All too often we get lost in thinking about creating content for a larger audience to consume.
We worry about headlines, retweets, and shares. Content is king and it’s the hottest advice for driving traffic to your website in today’s new search optimization world.
The thing is, it doesn’t really help our well-being. Sure, checking off “publish blog post” on your Wunderlist might make you feel accomplished in that moment but what about the long-term?
The weekly review is very important to me. It makes me feel in control and that I’ve covered all the bases for the upcoming week. By taking all of the floating ideas in my head and getting them onto paper (or digital) I can rest assure that I have action items to move forward with for the upcoming week.
How journaling can help
This isn’t rocket science and I’m sure plenty of you do this now, but I’m going to start journaling every week.
In fact, I already do it for my food journal, which I keep for my workout plan. Sounds great right? Well, this past week’s diet has looked as if I were a teenager growing up in the late 90’s. Chinese food there, slices of pizza here — oh candy? You bet.
It’s the act of talking to myself that I think is very powerful. I don’t have to write it for you or anyone else to consume. It’s just me, myself, and I:
Good Saturday bootcamp session1 hour+ of ping pong32oz of water2 Slices of toast with PB and Banana3 Slices Pizza 2 Meat Pies Lots of chips couple pieces of candy3 beers3 days in a row of eating like shit.
That was my food journal entry on January 10th. I had a great morning workout followed by some table tennis with my brother and then — the Patriots game came on. All down hill from there, as I noted at the end of the day’s note.
As you can see, it’s not complicated. It’s not lengthy. This is what I did and this is what I felt like. Six months from now I can revisit this month and see where I’m at in terms of my goals. Down 15lbs for those of you wondering.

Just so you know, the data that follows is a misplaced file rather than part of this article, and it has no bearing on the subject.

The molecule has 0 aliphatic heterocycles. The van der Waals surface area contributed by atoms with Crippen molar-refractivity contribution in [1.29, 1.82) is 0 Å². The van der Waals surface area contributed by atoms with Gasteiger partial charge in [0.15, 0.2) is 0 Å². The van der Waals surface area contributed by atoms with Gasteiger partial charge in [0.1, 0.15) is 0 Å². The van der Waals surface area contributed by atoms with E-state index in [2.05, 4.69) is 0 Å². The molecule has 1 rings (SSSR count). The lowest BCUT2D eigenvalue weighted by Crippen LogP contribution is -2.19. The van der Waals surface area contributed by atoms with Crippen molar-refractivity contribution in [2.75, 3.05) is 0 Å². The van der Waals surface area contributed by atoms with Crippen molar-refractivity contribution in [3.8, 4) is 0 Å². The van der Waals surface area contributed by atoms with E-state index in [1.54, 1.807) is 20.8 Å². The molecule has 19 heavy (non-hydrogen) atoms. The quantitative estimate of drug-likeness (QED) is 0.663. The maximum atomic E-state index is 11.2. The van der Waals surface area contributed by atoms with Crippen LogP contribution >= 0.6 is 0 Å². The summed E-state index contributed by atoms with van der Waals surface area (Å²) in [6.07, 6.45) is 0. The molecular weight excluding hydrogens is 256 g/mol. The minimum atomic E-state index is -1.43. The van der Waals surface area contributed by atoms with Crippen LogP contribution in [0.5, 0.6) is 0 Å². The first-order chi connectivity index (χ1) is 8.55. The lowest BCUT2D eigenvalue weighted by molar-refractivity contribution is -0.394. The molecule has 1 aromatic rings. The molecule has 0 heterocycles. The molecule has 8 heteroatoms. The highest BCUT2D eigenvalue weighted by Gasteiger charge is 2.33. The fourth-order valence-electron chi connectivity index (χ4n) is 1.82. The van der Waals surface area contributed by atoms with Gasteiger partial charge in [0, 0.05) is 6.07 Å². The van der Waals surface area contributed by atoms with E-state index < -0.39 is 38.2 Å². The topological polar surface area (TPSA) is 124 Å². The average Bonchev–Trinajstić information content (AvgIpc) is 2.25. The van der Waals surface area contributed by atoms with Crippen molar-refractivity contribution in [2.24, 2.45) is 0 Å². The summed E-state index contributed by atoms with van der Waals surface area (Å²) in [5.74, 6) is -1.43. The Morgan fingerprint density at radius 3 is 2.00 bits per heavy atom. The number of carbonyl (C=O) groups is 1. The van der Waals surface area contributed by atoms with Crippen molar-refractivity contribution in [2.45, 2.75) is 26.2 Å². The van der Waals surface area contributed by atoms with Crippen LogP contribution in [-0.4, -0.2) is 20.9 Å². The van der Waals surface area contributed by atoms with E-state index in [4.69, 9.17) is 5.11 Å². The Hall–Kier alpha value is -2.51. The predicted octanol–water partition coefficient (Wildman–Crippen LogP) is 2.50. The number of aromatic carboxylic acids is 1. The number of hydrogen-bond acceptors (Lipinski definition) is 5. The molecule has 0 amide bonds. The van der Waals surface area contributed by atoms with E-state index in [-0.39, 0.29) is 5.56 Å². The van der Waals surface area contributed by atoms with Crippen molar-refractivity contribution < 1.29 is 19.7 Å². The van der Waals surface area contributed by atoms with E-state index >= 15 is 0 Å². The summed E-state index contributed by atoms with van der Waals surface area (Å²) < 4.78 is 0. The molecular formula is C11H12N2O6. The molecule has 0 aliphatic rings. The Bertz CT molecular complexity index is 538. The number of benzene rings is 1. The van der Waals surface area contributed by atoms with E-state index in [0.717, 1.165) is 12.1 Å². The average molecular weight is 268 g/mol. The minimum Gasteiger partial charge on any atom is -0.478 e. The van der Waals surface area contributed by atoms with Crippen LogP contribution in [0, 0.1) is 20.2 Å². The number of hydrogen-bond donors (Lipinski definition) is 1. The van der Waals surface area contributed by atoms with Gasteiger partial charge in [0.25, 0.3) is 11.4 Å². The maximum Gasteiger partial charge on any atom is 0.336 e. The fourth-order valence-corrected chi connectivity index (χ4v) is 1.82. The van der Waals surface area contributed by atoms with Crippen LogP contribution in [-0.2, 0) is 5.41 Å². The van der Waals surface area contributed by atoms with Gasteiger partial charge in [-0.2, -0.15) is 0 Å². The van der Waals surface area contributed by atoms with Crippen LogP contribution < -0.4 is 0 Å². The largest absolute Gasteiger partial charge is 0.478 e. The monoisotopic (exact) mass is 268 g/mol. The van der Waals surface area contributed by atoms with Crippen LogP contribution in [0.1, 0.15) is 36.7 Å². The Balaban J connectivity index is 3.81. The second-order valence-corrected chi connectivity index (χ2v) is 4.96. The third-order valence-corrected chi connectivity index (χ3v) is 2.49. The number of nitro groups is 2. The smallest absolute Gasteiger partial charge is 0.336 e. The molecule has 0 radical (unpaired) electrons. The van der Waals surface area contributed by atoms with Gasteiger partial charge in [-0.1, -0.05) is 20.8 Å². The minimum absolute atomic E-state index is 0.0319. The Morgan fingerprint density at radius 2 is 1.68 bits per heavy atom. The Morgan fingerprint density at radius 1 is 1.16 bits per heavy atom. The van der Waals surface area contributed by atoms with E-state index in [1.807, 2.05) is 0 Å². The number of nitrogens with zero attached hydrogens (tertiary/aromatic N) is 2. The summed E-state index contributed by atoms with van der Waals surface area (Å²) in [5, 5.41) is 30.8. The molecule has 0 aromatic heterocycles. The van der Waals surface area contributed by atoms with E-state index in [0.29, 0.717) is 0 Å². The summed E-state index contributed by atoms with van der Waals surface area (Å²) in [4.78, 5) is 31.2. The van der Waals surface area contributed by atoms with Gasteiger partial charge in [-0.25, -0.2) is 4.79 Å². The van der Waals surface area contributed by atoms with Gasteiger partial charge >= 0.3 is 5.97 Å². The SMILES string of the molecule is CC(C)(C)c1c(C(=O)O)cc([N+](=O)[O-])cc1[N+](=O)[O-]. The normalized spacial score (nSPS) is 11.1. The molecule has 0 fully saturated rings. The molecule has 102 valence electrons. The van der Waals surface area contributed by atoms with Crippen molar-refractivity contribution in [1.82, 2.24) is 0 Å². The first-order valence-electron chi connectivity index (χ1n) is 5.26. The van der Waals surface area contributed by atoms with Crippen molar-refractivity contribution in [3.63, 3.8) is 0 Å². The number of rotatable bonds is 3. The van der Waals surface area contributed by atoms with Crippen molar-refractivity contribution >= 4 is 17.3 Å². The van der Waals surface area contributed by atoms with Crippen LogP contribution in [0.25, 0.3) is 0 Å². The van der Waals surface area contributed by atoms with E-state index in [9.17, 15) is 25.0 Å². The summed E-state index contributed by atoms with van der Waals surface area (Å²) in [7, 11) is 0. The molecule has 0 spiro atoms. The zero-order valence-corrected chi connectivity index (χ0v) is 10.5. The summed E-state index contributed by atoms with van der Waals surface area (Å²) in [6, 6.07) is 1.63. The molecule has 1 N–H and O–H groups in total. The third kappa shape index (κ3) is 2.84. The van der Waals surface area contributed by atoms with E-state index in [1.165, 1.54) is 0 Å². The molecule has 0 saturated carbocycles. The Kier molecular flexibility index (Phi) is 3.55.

Apply it to business
My weekly Evernote review includes just a handful of major weekly goals I’m after. It starts with business moves I need to make, marketing efforts I should accomplish, and maybe 1 or 2 product ideas to act on. Other than that, I’m no longer letting my to-do list dictate wether or not my week is a success. You end up drowning yourself that way and not appreciating what it is you already have.
Future self meet past self
This is the biggest benefit of all.
Being able to dive back into the archives of your thoughts and feelings. Learn about what was going on in that moment that made an impact to the state you’re in now (the future.)
- Why did your product end up this way?
- What helped you lose weight?
- What was the market saying to you when you launched?
While I know this is fairly obvious to some, it’s new to me. For those of you looking to a feel a bit more in control — give it a go — I hope it helps you.
How to get started
My 2 cents if you didn’t already know how to get started:
- Do it. Bet you didn’t see that coming? Seriously, pick 1 day a week as your review week and put it in on your calendar. My day is, Sunday.
- Journal with something that keeps you in focus. For me it’s Evernote and I’ve also tried Simplenote. I hear that other people love Day One.
- Categorize your journaling. I split mine into health/fitness & weekly business. I think it’s just easier to go back and dig into your data that way.
- Remember it’s about you, not them. This means there are no rules. You don’t have to worry about the length of your content or if Google will index it. One word or one-thousand words, it’s just for you. Profanity and all.
- Bonus: This chap Leo is fairly well-known in the mindfulness space, here’s his take on journaling.
Have you been keeping a running journal? Share your thoughts in the comments below.